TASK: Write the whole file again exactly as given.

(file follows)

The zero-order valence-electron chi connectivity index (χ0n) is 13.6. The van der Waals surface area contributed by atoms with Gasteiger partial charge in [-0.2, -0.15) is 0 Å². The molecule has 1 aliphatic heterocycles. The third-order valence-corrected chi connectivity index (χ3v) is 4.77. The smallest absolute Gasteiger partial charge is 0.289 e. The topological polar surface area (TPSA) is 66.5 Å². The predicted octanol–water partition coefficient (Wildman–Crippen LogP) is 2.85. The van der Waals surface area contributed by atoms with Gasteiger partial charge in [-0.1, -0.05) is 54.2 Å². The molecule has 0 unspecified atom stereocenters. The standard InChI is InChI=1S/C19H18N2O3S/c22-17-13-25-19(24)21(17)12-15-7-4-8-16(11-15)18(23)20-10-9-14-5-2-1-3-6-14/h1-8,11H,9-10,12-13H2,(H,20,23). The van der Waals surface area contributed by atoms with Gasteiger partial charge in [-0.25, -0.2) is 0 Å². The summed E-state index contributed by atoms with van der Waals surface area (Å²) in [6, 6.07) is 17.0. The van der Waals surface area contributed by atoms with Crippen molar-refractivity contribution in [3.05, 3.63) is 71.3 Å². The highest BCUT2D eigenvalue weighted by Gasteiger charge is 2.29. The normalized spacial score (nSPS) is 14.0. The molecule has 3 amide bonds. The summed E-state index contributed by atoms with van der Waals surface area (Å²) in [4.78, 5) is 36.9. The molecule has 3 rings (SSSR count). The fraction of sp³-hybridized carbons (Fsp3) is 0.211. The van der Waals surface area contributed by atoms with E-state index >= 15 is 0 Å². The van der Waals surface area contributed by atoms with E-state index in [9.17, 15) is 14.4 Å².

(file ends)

The zero-order valence-electron chi connectivity index (χ0n) is 13.6. The van der Waals surface area contributed by atoms with Gasteiger partial charge in [-0.2, -0.15) is 0 Å². The molecule has 1 aliphatic heterocycles. The third-order valence-corrected chi connectivity index (χ3v) is 4.77. The smallest absolute Gasteiger partial charge is 0.289 e. The topological polar surface area (TPSA) is 66.5 Å². The predicted octanol–water partition coefficient (Wildman–Crippen LogP) is 2.85. The van der Waals surface area contributed by atoms with Gasteiger partial charge in [-0.1, -0.05) is 54.2 Å². The molecule has 0 unspecified atom stereocenters. The standard InChI is InChI=1S/C19H18N2O3S/c22-17-13-25-19(24)21(17)12-15-7-4-8-16(11-15)18(23)20-10-9-14-5-2-1-3-6-14/h1-8,11H,9-10,12-13H2,(H,20,23). The van der Waals surface area contributed by atoms with Gasteiger partial charge in [-0.25, -0.2) is 0 Å². The summed E-state index contributed by atoms with van der Waals surface area (Å²) in [6, 6.07) is 17.0. The van der Waals surface area contributed by atoms with Crippen molar-refractivity contribution in [3.05, 3.63) is 71.3 Å². The highest BCUT2D eigenvalue weighted by Gasteiger charge is 2.29. The normalized spacial score (nSPS) is 14.0. The molecule has 3 amide bonds. The summed E-state index contributed by atoms with van der Waals surface area (Å²) in [4.78, 5) is 36.9. The molecule has 3 rings (SSSR count). The fraction of sp³-hybridized carbons (Fsp3) is 0.211. The van der Waals surface area contributed by atoms with E-state index >= 15 is 0 Å². The van der Waals surface area contributed by atoms with E-state index in [9.17, 15) is 14.4 Å².